Womanspirit Rising

Womanspirit Rising : Feminist Reader in Religion

3.95 (255 ratings by Goodreads)
  • Paperback
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This collection of 20th-century feminist writings attempts to re-think the ideas and traditions of male-dominated Western religion. It provides an overview of contemporary feminist thinking on religion and should appeal to anyone interested in the feminist perspective.
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Product details

  • Paperback | 304 pages
  • 134.62 x 203.2 x 12.7mm | 226.8g
  • HarperSanFrancisco
  • London, United Kingdom
  • 60th
  • 0060613858
  • 9780060613853

Review Text

Twenty-four essays, most of them quite good, on feminist aspects of religion - or is it religious aspects of feminism? In any case the authors all agree that on the one hand, the contemporary rediscovery of the feminine is rich in spiritual, and even theological, implications, and that on the other, traditional Jewish and Christian modes of thought are so freighted with masculine prejudice that they must be thoroughly revised, if not rejected outright. Radicals like Mary Daly find all of biblical religion hopelessly patriarchal and anti-feminine. Their problem is where to find a symbol system to replace the old discredited one. Reformers like Elisabeth Fiorenza or Phyllis Tribble want to purify traditional religion of the oppressive structures which deform their experience. Their problem is that, even putting aside irrelevant historical accumulations, the most primeval biblical thought (e.g., the Genesis account of creation) seems tainted with masculine categories. Only the witches like Zsuzsanna Budapest have a coherent ritual and symbolic framework for serf-expression. But they too have a problem: their traditions are too arcane and eccentric for most Western women. Still, the awesome difficulty of their undertaking hasn't kept the authors from doing some useful spadework. In what is probably the best essay in the collection, Valerie Salving demonstrates that the categories of sin (=self-assertion) and love (=selflessness) as developed by Anders Nygren and Reinhold Niebuhr simply do not correspond to the lived experience of modern women. Lucid, careful analysis like this is liberating in the best sense - an act of intellectual transcendence. Though there are many more to come, this looks like the best of the books on religion and feminism currently in print. (Kirkus Reviews)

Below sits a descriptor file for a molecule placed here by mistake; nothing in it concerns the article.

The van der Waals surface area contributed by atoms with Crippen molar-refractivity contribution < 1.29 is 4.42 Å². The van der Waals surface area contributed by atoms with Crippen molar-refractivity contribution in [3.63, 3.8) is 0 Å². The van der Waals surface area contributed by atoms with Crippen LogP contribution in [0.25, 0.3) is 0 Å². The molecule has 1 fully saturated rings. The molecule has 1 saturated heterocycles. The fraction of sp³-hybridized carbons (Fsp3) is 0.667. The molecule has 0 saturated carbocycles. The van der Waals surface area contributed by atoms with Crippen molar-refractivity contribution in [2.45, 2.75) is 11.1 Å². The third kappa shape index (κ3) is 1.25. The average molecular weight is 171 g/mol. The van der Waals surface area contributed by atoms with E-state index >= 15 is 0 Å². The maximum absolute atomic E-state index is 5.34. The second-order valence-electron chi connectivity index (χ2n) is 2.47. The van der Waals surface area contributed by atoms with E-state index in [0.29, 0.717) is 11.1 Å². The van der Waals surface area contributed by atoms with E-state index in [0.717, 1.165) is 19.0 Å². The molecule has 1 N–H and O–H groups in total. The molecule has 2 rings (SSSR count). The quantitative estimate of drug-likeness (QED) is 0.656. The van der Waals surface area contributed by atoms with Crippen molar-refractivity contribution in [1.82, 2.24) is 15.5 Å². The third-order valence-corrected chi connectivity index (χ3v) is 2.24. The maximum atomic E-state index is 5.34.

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Rating details

255 ratings
3.95 out of 5 stars
5 36% (93)
4 33% (83)
3 24% (60)
2 5% (13)
1 2% (6)
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